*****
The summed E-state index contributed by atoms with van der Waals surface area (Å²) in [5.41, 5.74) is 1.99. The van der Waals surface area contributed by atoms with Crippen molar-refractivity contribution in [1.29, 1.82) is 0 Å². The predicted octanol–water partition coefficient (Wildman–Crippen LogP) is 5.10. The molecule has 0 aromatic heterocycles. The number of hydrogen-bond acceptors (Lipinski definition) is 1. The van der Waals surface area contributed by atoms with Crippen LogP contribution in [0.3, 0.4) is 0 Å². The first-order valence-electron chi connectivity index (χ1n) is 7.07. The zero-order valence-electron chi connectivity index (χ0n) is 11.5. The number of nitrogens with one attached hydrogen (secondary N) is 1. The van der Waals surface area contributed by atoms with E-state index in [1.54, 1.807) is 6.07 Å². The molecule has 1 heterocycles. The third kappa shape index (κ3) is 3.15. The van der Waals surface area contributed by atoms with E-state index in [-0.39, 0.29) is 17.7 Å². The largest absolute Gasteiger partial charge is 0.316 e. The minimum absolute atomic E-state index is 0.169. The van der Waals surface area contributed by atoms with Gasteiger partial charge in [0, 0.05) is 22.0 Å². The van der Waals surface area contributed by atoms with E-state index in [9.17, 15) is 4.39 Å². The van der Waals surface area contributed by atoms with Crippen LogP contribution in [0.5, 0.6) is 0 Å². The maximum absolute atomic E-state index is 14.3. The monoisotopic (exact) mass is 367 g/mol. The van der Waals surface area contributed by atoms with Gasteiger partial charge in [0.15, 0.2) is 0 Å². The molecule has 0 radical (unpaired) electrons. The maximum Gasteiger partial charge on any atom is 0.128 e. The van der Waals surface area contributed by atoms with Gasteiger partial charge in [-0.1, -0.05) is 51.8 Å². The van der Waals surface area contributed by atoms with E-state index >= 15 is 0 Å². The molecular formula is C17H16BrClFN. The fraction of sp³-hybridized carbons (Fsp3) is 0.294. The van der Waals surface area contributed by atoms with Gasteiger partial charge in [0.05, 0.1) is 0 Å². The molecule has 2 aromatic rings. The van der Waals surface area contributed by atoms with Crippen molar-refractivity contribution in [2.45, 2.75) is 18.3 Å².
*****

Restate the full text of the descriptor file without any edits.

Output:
The summed E-state index contributed by atoms with van der Waals surface area (Å²) in [5.41, 5.74) is 1.99. The van der Waals surface area contributed by atoms with Crippen molar-refractivity contribution in [1.29, 1.82) is 0 Å². The predicted octanol–water partition coefficient (Wildman–Crippen LogP) is 5.10. The molecule has 0 aromatic heterocycles. The number of hydrogen-bond acceptors (Lipinski definition) is 1. The van der Waals surface area contributed by atoms with Crippen LogP contribution in [0.3, 0.4) is 0 Å². The first-order valence-electron chi connectivity index (χ1n) is 7.07. The zero-order valence-electron chi connectivity index (χ0n) is 11.5. The number of nitrogens with one attached hydrogen (secondary N) is 1. The van der Waals surface area contributed by atoms with E-state index in [1.54, 1.807) is 6.07 Å². The molecule has 1 heterocycles. The third kappa shape index (κ3) is 3.15. The van der Waals surface area contributed by atoms with E-state index in [-0.39, 0.29) is 17.7 Å². The largest absolute Gasteiger partial charge is 0.316 e. The minimum absolute atomic E-state index is 0.169. The van der Waals surface area contributed by atoms with Gasteiger partial charge in [0, 0.05) is 22.0 Å². The van der Waals surface area contributed by atoms with E-state index in [9.17, 15) is 4.39 Å². The van der Waals surface area contributed by atoms with Crippen LogP contribution in [0.5, 0.6) is 0 Å². The maximum absolute atomic E-state index is 14.3. The monoisotopic (exact) mass is 367 g/mol. The van der Waals surface area contributed by atoms with Gasteiger partial charge in [0.15, 0.2) is 0 Å². The molecule has 0 radical (unpaired) electrons. The maximum Gasteiger partial charge on any atom is 0.128 e. The van der Waals surface area contributed by atoms with Gasteiger partial charge in [-0.1, -0.05) is 51.8 Å². The van der Waals surface area contributed by atoms with E-state index >= 15 is 0 Å². The molecular formula is C17H16BrClFN. The fraction of sp³-hybridized carbons (Fsp3) is 0.294. The van der Waals surface area contributed by atoms with Gasteiger partial charge in [0.05, 0.1) is 0 Å². The molecule has 2 aromatic rings. The van der Waals surface area contributed by atoms with Crippen molar-refractivity contribution in [2.45, 2.75) is 18.3 Å².